That said, I still maintain (clean, organize, re-case, display, curate, etc.) my rather large CD library which takes up the entirety of a spare room. In that room, I also have four CD players (and one in the bedroom which is an older Oppo). At this point in my life, I will likely keep at least 2 dedicated CD/SACD players plugged in and operational until the CD library gets packed up and stored. But honestly, caring for the CDs and LPs is relaxing and as enjoyable as gardening, so I don’t WANT to store them yet.
My biggest problem now is figuring out which CDs to keep and which to let go of since—as others have mentioned—now is the time to buy CDs due to their rock bottom prices (imagine buying these as digital downloads for $2 a pop...nope!). My room is really at capacity, so I really must make choices of what to physically keep.
As long as I have a CD library at my fingertips, I will have CD players to play them—regardless of how often it gets used.
I left the racetrack a while back. I have worked to get my system to the point that I am completely satisfied with what I hear and have no desire to case one more little thing.
It took me quite a while to get there, but now, I just want to sit back and listen to music, what ever source it might be from.
I like to listen to random selections of music, which is why Pandora is very agreeable with my listening habits.
When I listen to CD, ripped CD's or records, I like to just put on the album and listen to the entire thing.
I never futz around or change tracks.
Getting high quality audio is a piece of work in the first place. After that, I want to be a lazy as I can, while listening to it.
I am in the same situation as you - I ripped everything to lossless, switched to Roon, and am doing playback controlled by a Roon Remote (Mac, iPhone, iPad) to a Sonore UltraRendu setup as a Roon endpoint and then USB directly to my DAC. I love the setup, and it's wonderful to have your entire digital library in Roon, and also be able to take advantage of high resolution and DSD
The only reason I still have my CD player (Oppo) are the following:
1) It is an Oppo that I use to do SACD rips. The minute I get a new SACD, it's ripped via the Oppo and stored on my server
2) It doubles in my Home Theater to play Blu Ray and DVD
That's literally it.
Great another convert who has seen the light! The hardest part is not holding that CD/LP cover in your hands while playing the music!
I agree with most here. If you already got it and have room, keep it. Otherwise if you have a Blu ray player, it can do the same for you.
Roon does a pretty good job with giving you a lot of content to look at during playback. I do miss it though sometimes. Particularly, I miss the booklets that came with the CD, the liner notes, stuff like that. Also, sometimes I will want to know who played on a session, and Roon doesn't always have that information. Technically, you could painstakingly scan them all and import them into Roon, but man, I don't have that kind of time.
A game changing feature add to Roon would be if they could somehow include all the original booklets, etc when the software matches an album.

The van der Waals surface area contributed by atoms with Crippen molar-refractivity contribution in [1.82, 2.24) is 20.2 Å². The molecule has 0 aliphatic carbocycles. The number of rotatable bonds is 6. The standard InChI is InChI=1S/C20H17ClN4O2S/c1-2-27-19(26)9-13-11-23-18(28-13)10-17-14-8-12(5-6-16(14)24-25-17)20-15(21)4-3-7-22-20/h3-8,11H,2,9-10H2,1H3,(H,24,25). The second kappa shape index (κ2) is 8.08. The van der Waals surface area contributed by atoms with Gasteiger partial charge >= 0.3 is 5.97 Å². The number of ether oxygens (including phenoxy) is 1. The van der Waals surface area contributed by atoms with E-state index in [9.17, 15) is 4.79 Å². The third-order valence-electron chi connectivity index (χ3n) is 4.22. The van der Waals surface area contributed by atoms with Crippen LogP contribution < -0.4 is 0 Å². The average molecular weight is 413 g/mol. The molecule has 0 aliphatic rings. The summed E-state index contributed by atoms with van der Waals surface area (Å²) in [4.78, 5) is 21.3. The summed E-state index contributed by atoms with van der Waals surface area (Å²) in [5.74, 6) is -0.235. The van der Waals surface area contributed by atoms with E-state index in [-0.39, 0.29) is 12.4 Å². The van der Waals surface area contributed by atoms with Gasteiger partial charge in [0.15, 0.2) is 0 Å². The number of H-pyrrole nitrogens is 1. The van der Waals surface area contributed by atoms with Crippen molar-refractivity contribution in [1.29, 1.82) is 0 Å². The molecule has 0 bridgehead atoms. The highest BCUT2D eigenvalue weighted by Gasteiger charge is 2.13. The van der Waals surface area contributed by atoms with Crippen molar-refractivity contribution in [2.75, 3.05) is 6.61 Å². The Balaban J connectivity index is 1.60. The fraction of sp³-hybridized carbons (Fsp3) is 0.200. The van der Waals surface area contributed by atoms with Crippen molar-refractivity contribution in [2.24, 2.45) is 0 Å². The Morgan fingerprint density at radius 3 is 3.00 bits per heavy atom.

I was just researching completed sales on eBay, and see that the RCD-1072 is fetching between $150-$300. Mine is in good condition but has some scratches on the top, so I probably won't get top dollar for it.
What the hell, I guess I'll keep it and drive it into the ground.
You never know, it might be worth more in the future?
Highly unlikely, but ya never know!
I got my first UPnP server / player hardware in 2012, and promptly ripped my cd's. After that, I still bought some used cd's, and some hi res downloads. I made backups -- on usb external drives, and a backup in Dropbox. I didn't turn on that cd player for a couple of years, and sold it off. Kept a few MFSL cd's, and threw out those that I could sell for like 75 cents. I don't miss the cd's or the player. It wasn't even a backup by the time I sold it off in 2017; it was just a dinosaur.
Collecting and playing physical CDs is an altogether more engaging experience than simply listening to rips. Your expectations of the listening sessions are higher, your mind is more focused, and your enjoyment and assimilation of the music is greatly enhanced.
Also, to my ears a CD played through a CD player sounds better than its corresponding rip. This isn't hard to believe either, as many factors are different, from circuit architectures to interconnects. Whereas a PC performs a myriad functions, a CD player is made with a single purpose in mind: to play CDs well.
Having a CD player is an invaluable tool for making sound quality comparisons with your current/future digital playback solution(s). As you make changes to your system (audio player, DAC, streamer, streaming service, digital cables, transport) having your CD player as a sonic reference will come in very handy so you know if you’re making sonic progress or regressing.
A lot of the early computer playback adopters ‘forgot’ what CD playback actually sounds like and are re-visiting CD players because they are an all-in-one-box of: content, transport, UI, digital link, and DAC.
I don't have Internet. I have a CD player. End of story.